United States--History--Civil War, 1861-1865; Bruen, Augusta Forrer--Correspondence; United States--History--Civil War, 1861-1865--Women


4 pages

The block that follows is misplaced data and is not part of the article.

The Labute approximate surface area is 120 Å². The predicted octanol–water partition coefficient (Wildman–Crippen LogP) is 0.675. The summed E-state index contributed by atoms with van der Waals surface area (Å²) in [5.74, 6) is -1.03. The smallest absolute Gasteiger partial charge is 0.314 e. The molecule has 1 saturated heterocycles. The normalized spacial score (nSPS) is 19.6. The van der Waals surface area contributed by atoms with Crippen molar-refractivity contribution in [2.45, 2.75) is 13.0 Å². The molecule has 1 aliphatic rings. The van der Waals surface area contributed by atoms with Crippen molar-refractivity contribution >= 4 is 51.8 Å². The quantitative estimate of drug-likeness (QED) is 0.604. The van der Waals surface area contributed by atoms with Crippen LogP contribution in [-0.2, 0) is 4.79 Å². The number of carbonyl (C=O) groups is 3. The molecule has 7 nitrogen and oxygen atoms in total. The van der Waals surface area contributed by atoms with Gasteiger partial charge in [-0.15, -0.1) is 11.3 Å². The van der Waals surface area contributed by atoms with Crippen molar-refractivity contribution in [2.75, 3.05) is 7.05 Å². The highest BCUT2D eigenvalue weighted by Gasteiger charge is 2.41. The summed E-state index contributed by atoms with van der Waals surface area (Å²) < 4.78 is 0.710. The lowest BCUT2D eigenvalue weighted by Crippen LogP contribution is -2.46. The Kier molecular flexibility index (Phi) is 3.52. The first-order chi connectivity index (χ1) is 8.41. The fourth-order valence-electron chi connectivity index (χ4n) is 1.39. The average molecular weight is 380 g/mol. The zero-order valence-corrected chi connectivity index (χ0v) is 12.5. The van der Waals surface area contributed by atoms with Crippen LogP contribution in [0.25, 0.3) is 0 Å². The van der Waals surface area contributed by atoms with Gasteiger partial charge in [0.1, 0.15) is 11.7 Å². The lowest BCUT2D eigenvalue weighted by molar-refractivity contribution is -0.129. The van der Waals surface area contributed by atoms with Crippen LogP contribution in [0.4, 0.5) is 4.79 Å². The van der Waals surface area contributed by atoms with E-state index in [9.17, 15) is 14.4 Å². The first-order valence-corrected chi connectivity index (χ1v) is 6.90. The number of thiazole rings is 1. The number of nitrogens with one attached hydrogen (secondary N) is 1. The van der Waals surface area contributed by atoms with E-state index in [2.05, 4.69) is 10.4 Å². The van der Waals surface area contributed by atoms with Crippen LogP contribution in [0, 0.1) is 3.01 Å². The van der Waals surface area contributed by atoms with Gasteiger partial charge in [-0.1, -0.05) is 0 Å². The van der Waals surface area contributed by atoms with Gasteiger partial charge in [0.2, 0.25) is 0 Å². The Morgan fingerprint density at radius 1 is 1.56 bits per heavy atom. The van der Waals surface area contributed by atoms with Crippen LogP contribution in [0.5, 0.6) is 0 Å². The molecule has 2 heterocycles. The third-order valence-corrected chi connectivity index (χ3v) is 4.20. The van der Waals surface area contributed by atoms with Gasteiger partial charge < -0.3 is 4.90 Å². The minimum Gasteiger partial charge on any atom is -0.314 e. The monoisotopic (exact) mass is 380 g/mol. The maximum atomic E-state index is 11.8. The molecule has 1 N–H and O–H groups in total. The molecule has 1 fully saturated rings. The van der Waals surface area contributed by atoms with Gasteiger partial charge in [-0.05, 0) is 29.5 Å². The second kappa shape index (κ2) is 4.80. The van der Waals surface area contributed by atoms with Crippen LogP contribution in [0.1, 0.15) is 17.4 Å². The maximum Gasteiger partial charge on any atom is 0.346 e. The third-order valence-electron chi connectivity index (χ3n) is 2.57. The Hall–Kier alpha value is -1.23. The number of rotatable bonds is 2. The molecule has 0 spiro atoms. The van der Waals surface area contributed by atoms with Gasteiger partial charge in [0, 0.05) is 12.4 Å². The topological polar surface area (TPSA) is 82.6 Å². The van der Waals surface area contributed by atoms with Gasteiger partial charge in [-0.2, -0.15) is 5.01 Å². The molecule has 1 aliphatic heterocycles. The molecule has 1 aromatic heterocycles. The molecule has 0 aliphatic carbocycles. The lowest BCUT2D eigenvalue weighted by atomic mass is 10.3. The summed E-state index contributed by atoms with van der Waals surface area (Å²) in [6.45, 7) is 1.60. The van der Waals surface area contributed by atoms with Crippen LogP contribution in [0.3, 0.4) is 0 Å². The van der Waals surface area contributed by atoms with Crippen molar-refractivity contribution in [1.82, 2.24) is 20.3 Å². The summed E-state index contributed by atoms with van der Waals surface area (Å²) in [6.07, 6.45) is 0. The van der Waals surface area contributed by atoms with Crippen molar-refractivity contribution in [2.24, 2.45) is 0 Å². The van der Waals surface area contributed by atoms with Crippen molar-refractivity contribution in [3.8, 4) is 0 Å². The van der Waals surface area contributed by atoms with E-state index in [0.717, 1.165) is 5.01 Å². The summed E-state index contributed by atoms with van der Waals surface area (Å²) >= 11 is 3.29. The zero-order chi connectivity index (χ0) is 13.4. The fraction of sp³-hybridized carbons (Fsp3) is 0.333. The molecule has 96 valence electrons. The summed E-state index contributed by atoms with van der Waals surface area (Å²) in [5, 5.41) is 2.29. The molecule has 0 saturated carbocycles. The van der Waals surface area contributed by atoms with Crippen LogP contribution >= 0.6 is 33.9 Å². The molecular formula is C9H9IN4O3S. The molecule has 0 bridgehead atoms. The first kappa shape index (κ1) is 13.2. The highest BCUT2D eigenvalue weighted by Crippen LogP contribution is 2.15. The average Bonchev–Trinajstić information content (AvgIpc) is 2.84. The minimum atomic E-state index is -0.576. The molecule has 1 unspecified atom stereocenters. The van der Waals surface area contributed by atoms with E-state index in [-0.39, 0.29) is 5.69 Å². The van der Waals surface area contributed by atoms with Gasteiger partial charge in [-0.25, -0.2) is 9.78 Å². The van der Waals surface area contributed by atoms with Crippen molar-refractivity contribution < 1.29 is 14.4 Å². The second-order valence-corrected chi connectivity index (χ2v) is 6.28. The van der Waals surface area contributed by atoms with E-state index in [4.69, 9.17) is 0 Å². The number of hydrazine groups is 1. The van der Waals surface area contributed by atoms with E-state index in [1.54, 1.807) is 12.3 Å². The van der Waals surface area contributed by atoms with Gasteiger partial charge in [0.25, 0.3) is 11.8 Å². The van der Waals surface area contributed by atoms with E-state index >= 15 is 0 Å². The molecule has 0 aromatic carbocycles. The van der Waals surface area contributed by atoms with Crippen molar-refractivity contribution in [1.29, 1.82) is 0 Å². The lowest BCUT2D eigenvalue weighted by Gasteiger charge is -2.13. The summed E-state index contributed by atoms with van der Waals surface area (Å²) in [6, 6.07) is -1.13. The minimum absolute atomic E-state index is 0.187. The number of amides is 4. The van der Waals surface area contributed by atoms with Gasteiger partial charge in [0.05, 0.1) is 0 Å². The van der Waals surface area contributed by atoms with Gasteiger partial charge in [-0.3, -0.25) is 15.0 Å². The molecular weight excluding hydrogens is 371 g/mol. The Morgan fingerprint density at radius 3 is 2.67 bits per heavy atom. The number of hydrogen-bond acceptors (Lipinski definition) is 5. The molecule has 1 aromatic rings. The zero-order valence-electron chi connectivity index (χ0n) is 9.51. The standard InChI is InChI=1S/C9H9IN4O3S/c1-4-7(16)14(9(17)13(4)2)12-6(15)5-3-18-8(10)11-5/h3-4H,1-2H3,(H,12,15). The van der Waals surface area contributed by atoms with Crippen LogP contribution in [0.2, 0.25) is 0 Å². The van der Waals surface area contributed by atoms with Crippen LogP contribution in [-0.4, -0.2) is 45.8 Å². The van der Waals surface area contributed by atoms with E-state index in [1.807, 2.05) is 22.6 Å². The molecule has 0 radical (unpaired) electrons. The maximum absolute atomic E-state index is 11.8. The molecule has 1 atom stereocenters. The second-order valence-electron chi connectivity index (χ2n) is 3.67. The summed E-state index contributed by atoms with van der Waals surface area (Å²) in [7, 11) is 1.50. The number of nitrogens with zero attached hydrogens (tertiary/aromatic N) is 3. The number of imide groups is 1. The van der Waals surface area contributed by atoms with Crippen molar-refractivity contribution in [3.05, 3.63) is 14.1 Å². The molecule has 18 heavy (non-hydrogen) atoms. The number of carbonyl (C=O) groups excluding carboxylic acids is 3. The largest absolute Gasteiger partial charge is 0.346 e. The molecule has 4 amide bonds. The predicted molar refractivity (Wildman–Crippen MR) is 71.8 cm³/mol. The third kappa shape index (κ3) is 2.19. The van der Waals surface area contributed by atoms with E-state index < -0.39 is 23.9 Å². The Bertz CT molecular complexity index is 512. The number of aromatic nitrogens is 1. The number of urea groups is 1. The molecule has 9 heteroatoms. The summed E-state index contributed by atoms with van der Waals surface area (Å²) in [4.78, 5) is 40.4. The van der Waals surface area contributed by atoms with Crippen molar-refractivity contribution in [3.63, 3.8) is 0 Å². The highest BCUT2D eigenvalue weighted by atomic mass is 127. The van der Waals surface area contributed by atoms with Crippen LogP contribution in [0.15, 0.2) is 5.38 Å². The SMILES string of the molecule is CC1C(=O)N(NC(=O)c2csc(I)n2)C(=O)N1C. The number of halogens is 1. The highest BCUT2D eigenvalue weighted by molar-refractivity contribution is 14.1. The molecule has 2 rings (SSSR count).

Dayton O. June 3rd 1863 Dear Luther, Which is it that is to blame for no letter this evening, a mail or a male? Certain it is there is no letter from you dearest, and I came very near having the 'Blues'; but having had an attack last evening I thought it wouldn't do, besides there may be one tomorrow. I am very helpless now, and Mother thinks I will be sick sooner than I think probable; if the children are only comfortably fixed for warm weather and my nurse can come, I don't care when the little stranger makes its advent, the sooner the better. Robert's woodhouse was burnt down last night, supposed to be the work of incendiaries -- as he has been threatened, I hear. I have only seen *Kitty* and Sella today. They say Eliza is much frightened and is inclined to give up a trip to Chicago, which Susie told me yesterday, her Father wished her to make next week. I saw Jennie Irwin yesterday, she enquired for you, and I showed her your picture which she pronounced excellent and very handsome; I did not tell her what "elegant legs" might have been appended! She went on to tell me that I was looking well and so pretty that she thought you ought to be here to see me. Father asked me if I had returned the compliments; I had not, but might, as she was looking very well indeed. Strawberries are plenty now, and Lib thinks of having a party next Friday. Of course I shall not attend; I don't think I should feel inclined even if I was more presentable. I want Vicksburg taken, the War closed forever, and two dear ones safely at home first, then I could attend strawberry festivities out there with real pleasure. When we talked of selling, I told Mother to remove my handsome plants, consequently we have fewer roses than usual, but the Prairie Queen will soon be full, and Mother's trees fill up. The Grape vine that you set out over the southwestern corner of the front building is quite large and full of flowers; Father is training it under Sella's window. The Boursault rose that stands at the corner we are training around to the western side. The blackberries are thriving and promise a good crop. Father says there was very good fruit on them last summer. Don't forget to tell me about the fence, and indeed, just what you expect me do with the money you send. I must put out most of my sewing; I tried to work yesterday, but have suffered for it ever since. I can still cut out; and can sew a little with my hand; all else will have to be given up. Whether Uncle is doing anything with the 'note' or not I cannot say as I scarcely see him. We spent the evening at his house quite pleasantly last Monday. Our son Robert deliberately put both feet on the table at dinner today, because I refused to let him come back for more dinner! The movement took us so by surprise that Grandpa left in haste to prevent an explosion, and the rest of us were glad to introduce something to laugh at immediately! I will send up early in the morning and try to get a letter in time to answer before the mail goes out and will say good night now to my dear, good Husband. Morning -- Sella has been up to the Office and been rewarded with your letter. Check received and thank you for it -- shall I paint the fence? It is near Post Office time so I cannot answer fully. Why did not my last letter arrive sooner I wonder. I sent it Thursday morning. -- Gen. McCook has joined the church, left off drinking and has prayers with his staff every day. They say they wish they too could be married if they could #improve so much by it. *Nettie's* story is that he is on his knees or writing to *Kate* all the time. -- Don't make remarks about this, please my dear one. It is all right for him no doubt. Although we may differ from him in our belief I hope we shall be none the less anxious to work the good work of a kind Heavenly Father. We certainly need his support in such times. Love and kisses Dearest from all, Augusta#



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